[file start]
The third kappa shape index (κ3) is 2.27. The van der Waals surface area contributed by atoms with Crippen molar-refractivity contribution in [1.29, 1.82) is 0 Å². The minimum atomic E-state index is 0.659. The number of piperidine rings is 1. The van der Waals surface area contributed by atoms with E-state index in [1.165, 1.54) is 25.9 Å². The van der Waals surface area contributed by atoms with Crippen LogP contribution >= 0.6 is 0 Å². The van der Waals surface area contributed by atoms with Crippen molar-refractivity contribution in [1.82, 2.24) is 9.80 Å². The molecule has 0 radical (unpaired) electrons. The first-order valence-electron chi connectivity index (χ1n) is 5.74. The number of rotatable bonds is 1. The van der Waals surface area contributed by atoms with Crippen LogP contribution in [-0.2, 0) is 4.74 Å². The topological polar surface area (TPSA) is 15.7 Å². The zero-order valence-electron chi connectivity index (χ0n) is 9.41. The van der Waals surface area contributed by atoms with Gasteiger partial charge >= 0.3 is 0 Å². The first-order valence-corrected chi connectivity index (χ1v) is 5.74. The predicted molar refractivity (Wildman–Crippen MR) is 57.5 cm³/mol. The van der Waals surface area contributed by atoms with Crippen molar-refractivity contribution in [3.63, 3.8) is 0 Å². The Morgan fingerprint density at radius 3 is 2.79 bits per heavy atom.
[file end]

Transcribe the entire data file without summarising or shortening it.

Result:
The third kappa shape index (κ3) is 2.27. The van der Waals surface area contributed by atoms with Crippen molar-refractivity contribution in [1.29, 1.82) is 0 Å². The minimum atomic E-state index is 0.659. The number of piperidine rings is 1. The van der Waals surface area contributed by atoms with E-state index in [1.165, 1.54) is 25.9 Å². The van der Waals surface area contributed by atoms with Crippen LogP contribution >= 0.6 is 0 Å². The van der Waals surface area contributed by atoms with Crippen molar-refractivity contribution in [1.82, 2.24) is 9.80 Å². The molecule has 0 radical (unpaired) electrons. The first-order valence-electron chi connectivity index (χ1n) is 5.74. The number of rotatable bonds is 1. The van der Waals surface area contributed by atoms with Crippen LogP contribution in [-0.2, 0) is 4.74 Å². The topological polar surface area (TPSA) is 15.7 Å². The zero-order valence-electron chi connectivity index (χ0n) is 9.41. The van der Waals surface area contributed by atoms with Gasteiger partial charge >= 0.3 is 0 Å². The first-order valence-corrected chi connectivity index (χ1v) is 5.74. The predicted molar refractivity (Wildman–Crippen MR) is 57.5 cm³/mol. The van der Waals surface area contributed by atoms with Crippen molar-refractivity contribution in [3.63, 3.8) is 0 Å². The Morgan fingerprint density at radius 3 is 2.79 bits per heavy atom.